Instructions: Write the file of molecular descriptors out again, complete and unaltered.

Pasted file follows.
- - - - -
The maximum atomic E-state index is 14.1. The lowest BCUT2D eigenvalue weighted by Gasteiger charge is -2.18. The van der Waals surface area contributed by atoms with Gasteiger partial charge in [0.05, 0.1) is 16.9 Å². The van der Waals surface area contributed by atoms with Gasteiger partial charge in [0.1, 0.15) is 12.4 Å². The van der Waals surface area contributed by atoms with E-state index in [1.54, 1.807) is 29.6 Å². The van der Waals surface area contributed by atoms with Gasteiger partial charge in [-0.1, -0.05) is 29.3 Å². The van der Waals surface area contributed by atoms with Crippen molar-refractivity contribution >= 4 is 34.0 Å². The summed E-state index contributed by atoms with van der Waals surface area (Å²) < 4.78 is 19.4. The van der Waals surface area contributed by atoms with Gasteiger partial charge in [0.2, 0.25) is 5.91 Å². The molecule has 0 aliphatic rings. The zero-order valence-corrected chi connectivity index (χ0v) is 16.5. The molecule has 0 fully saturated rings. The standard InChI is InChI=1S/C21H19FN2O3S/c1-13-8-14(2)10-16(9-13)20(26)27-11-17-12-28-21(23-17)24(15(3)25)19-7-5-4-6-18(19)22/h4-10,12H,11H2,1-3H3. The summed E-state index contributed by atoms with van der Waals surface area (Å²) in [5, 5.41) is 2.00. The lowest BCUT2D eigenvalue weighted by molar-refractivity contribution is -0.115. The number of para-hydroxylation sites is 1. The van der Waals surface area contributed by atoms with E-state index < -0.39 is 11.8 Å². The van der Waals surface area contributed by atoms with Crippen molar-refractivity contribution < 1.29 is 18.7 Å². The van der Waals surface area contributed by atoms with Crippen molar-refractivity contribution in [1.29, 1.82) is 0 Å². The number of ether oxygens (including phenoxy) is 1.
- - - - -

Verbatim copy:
The maximum atomic E-state index is 14.1. The lowest BCUT2D eigenvalue weighted by Gasteiger charge is -2.18. The van der Waals surface area contributed by atoms with Gasteiger partial charge in [0.05, 0.1) is 16.9 Å². The van der Waals surface area contributed by atoms with Gasteiger partial charge in [0.1, 0.15) is 12.4 Å². The van der Waals surface area contributed by atoms with E-state index in [1.54, 1.807) is 29.6 Å². The van der Waals surface area contributed by atoms with Gasteiger partial charge in [-0.1, -0.05) is 29.3 Å². The van der Waals surface area contributed by atoms with Crippen molar-refractivity contribution >= 4 is 34.0 Å². The summed E-state index contributed by atoms with van der Waals surface area (Å²) < 4.78 is 19.4. The van der Waals surface area contributed by atoms with Gasteiger partial charge in [0.2, 0.25) is 5.91 Å². The molecule has 0 aliphatic rings. The zero-order valence-corrected chi connectivity index (χ0v) is 16.5. The molecule has 0 fully saturated rings. The standard InChI is InChI=1S/C21H19FN2O3S/c1-13-8-14(2)10-16(9-13)20(26)27-11-17-12-28-21(23-17)24(15(3)25)19-7-5-4-6-18(19)22/h4-10,12H,11H2,1-3H3. The summed E-state index contributed by atoms with van der Waals surface area (Å²) in [5, 5.41) is 2.00. The lowest BCUT2D eigenvalue weighted by molar-refractivity contribution is -0.115. The number of para-hydroxylation sites is 1. The van der Waals surface area contributed by atoms with E-state index < -0.39 is 11.8 Å². The van der Waals surface area contributed by atoms with Crippen molar-refractivity contribution < 1.29 is 18.7 Å². The van der Waals surface area contributed by atoms with Crippen molar-refractivity contribution in [1.29, 1.82) is 0 Å². The number of ether oxygens (including phenoxy) is 1.